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Buyer’s agents: Don’t forget to ask these four questions when your appraisal arrives.
Getting into a new home can be exciting and nerve-wracking. You have a lot to consider and a big decision to make! By the time you’ve chosen a home and submitted an offer on it, both you and the seller are holding your breath for what comes next: the appraisal. As a buyer, these four questions will make your end of the appraisal process a little less stressful.
The Purpose of the Appraisal
Appraisals ensure an impartial analysis of the value of the property at hand. This is useful for all parties involved, but is particularly useful for the buyer and the lender. Appraisals help to ensure that buyers don’t pay more for a home than it’s worth and help lenders decide how much to lend to their clients. If a home comes in under value, lenders will lower their loan offer, ensuring that they don’t loan more than the client needs. Typically, the appraiser is hired by the lender and paid for by the buyer.
Questions You Should Be Asking
When the appraisal arrives, there are a few key questions the buyer and buyer’s agent should be asking! First and most importantly, did the house come in at value? If the house did not come in at value, you’ll need to figure out why and address this with your lender. Your lender will not approve your original loan amount if it is more than the value of the home.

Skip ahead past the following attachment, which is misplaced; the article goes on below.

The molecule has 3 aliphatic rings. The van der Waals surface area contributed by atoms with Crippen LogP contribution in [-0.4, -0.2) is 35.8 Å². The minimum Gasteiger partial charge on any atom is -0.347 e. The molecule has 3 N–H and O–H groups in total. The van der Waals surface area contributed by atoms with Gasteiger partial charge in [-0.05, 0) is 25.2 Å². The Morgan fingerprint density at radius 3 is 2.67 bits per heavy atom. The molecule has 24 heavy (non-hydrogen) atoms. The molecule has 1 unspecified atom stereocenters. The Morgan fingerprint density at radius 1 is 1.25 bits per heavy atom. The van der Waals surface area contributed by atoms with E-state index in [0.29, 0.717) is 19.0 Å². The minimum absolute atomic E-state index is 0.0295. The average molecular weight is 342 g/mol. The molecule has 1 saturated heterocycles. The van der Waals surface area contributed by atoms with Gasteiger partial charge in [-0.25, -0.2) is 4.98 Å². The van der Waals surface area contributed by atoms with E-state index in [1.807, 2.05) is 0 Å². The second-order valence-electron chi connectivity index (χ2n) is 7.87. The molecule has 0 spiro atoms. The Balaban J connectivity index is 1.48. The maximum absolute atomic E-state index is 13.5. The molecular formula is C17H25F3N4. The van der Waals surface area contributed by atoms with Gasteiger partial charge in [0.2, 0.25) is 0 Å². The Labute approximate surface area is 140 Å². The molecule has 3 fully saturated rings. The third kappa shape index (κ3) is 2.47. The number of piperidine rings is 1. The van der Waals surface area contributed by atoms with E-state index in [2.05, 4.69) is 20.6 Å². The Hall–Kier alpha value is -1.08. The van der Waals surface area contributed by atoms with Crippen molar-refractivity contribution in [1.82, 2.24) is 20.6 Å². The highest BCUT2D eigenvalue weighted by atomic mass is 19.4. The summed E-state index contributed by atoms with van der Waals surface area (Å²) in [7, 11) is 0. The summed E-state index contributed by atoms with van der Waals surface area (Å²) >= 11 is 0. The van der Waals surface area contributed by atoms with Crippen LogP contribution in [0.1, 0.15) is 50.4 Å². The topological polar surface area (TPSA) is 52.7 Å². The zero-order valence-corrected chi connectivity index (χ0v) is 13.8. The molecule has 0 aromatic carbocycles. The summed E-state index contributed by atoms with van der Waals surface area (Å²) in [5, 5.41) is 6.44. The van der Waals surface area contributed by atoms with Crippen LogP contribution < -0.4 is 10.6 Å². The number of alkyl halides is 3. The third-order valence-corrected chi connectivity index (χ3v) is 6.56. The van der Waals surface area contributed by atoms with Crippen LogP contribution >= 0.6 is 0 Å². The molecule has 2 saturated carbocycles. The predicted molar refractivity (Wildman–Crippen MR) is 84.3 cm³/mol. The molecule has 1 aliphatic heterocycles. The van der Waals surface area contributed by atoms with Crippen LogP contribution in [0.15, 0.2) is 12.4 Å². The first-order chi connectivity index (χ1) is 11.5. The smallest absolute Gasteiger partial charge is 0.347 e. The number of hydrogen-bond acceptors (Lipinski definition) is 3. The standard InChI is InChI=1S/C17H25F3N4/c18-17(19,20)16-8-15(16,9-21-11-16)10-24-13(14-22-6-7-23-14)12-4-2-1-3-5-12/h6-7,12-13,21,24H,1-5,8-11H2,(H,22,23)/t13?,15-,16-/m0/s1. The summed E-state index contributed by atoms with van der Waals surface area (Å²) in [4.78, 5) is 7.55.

Secondly, you should pay special attention to the wording of your appraisal. Specifically, you should ask, is it “as is” or “subject to?” If an item is listed “as is,” the value represents the home in its current condition. If an item is listed as “subject to,” the value is dependent on that item being fixed, replaced, or whatever changes need to be made to that item. This means that there’s work to be done, and all parties involved need to agree who will be responsible for making this work.
Thirdly, are there any pictures or remarks on the report that can cause concern? Anything that could make an underwriter uncomfortable should be addressed to improve the chances of your final approval for the loan. An underwriter will ultimately make the final decision on your loan approval once they compare the appraisal to the amount of the mortgage.
And finally, has the underwriter signed off on the appraisal? If all goes well and there are no elements that cause concern, everything is listed “as is,” and the home comes in at value, the final step is for the underwriter to sign off on the paperwork. Once the paperwork is signed, the appraisal is complete!